As Hollywood reflects on the movies, TV, and other industry developments of 2016, it’s also worth looking back at the most controversial, thought-piece-provoking, scandalous moments of the year.
From Johnny Depp to Ryan Lochte, controversy stained the careers of several celebrities, while the dark stories of Nate Parker and Roger Ailes left much of the industry soul-searching. Here, we break down the biggest scandals and controversies in Hollywood of 2016, and where they stand now.
Johnny Depp Domestic Violence Allegations
Depp had been facing professional struggles for some time with a series of flops (that continued this year with “Alice Through the Looking Glass”), but his personal problems also made headlines in 2016. The real trouble started when Amber Heard filed for divorce from the actor in May, citing “irreconcilable differences.” Just a few days later, Heard was granted a temporary restraining order against Depp. In the midst of all this, Heard’s lawyer issued a statement saying that she “suffered through years of physical and psychological abuse at the hands of Johnny,” and damning photos of Heard with a bruised face were published in People.
Where it stands now: The former couple reached a settlement in the divorce in August, with Heard receiving $7 million. She donated the entirety of the settlement to the American Civil Liberties Union and the Children’s Hospital of Los Angeles. Heard in November also appeared in an emotional domestic violence PSA. Both of their careers chug full steam ahead, though. Depp will reprise his role as Captain Jack Sparrow in “Pirates of the Caribbean: Dead Men Tell No Tales,” and Heard has been cast as Mera in the upcoming “Aquaman.” Depp will also appear in the sequel to “Fantastic Beasts and Where to Find Them.”
Brad Pitt’s Family Troubles
Of course, it was big news when Hollywood royalty Pitt and Angelina Jolie announced their divorce in September. An attorney for Jolie said that the actress and filmmaker filed for divorce “for the health of the family.” But the story became even more lurid when it was revealed that the FBI was looking into an alleged child welfare incident that took place aboard a plane, surrounding an argument between Pitt and his teenage son Maddox.
Where it stands now: Jolie’s camp said in November that their six children would remain in the custody of their mother for the time being, while Pitt would continue “therapeutic visits” with the children. Meanwhile, Pitt was cleared in the FBI inquiry that same month, and cleared by the Department of Child Services. While Pitt seems to have recovered from the tabloid gossip, some suspect the flap may have hurt his career. His first movie after the divorce, “Allied,” pulled in underwhelming numbers at the box office.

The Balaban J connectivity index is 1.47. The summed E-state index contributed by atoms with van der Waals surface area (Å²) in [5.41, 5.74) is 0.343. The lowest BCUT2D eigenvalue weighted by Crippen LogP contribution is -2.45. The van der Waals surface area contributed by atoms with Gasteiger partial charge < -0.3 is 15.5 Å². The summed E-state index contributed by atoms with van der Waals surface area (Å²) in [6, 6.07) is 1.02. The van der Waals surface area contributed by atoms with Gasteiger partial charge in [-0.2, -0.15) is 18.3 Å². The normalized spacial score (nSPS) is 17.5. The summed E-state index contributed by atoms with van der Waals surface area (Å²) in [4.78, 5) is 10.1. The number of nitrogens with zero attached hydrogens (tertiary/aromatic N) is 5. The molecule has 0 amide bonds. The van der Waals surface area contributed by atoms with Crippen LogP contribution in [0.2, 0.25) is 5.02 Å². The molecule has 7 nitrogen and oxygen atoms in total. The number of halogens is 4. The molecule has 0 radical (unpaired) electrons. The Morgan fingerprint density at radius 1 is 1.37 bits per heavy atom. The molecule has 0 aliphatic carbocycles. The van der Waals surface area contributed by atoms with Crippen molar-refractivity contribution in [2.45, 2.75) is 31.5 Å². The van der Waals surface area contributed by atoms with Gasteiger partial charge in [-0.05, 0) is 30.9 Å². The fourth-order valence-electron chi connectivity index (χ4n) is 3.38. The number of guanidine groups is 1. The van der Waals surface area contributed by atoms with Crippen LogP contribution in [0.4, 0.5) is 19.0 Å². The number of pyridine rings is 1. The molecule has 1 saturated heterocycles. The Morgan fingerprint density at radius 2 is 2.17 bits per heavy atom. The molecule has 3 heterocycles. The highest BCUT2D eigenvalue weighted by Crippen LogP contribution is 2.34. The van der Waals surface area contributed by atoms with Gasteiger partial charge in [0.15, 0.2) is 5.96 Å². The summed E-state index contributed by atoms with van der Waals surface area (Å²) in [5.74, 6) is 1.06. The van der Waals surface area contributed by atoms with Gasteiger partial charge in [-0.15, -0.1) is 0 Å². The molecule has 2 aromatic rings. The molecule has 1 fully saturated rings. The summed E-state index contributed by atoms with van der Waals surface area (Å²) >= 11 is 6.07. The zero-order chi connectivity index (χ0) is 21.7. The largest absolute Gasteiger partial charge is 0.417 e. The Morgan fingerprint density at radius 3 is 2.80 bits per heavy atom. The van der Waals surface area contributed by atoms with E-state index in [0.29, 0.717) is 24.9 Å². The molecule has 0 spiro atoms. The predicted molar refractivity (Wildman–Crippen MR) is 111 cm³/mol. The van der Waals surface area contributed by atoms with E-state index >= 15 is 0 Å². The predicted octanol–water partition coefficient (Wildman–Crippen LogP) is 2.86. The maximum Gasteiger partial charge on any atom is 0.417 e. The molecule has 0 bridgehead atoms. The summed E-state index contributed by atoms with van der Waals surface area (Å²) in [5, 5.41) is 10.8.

Ryan Lochte initially garnered sympathy when he claimed that he and three other American Olympic swimmers were robbed at gunpoint during the Summer Games in Rio de Janeiro in August… until Brazilian police alleged that Lochte fabricated the incident, and charged him with making a false report of a robbery. While USA Today Sports reported that the Rio police’s account of the incident also might not be entirely accurate, Lochte apologized for his “behavior,” telling Matt Lauer that he “over-exaggerated that story.” He was also was suspended for 10 months from all swimming competitions by the United States Olympic Committee and USA Swimming.
Where it stands now: Lochte may have gotten an opportunity to redeem himself in the public eye with a role on “Dancing With the Stars,” but even that found controversy, with two protesters rushing the stage during the ABC series’ season premiere (the duo was subsequently arrested). He was voted off the show in Week 8, and has been keeping out of the spotlight. Lochte recently announced that he’s expecting his first child with fiancee Kayla Rae Reid.
Billy Bush, Donald Trump, and “Access Hollywood”
It was the leaked tape heard ’round the world. A 2005 video obtained by the Washington Post captured Trump and Bush partaking in what Trump would later call “locker room talk,” with Trump getting vulgar about his relations with women and uttering the now infamous line, “grab them by the p—-.” Trump, who was the Republican nominee for president when the tapes leaked, saw members of his own party distancing themselves from him, and Bush faced considerable backlash for egging on Trump.
Where it stands now: Bush officially parted ways with his “Today” hosting gig in October, and will surely face struggles getting back into the media biz in the coming months. As for Trump, well, he fared a little better … to say the very, very least. Though it seemed at one point that the leaked comments would be the downfall of his campaign, he’s since been elected president of the United States.
Kanye West and Kim Kardashian v. Taylor Swift
Early this year, West released his single “Famous,” containing the line, “I feel like me and Taylor might still have sex / Why? I made that bitch famous.” Following its release, Swift’s camp released a statement blasting the “misogynistic” song, saying that West did not call for approval. Meanwhile, West claims that he did receive the OK for the line from Swift. And his wife, Kardashian, published a series of videos via Snapchat to back him up. The videos, which ignited a firestorm across social media, appeared to show Swift OK’ing the line “me and Taylor might still have sex” in a phone call with West that Kardashian secretly recorded. “Umm, yeah go with whatever line you think is better,” Swift can be heard saying. “It’s obviously very tongue in cheek either way.” After the Snapchat videos were released, Swift quickly fired back, saying that she had not been told about the “I made that bitch” line in the song.
Where it stands now: Not much has changed since July’s clearly earth-shattering developments. West gave Swift a brief shout-out during a rambling Video Music Awards speech, but West and Kardashian have had a few personal issues to deal with in the months since. Kardashian was the victim of a highly publicized robbery in October, and West was hospitalized for about a week last month.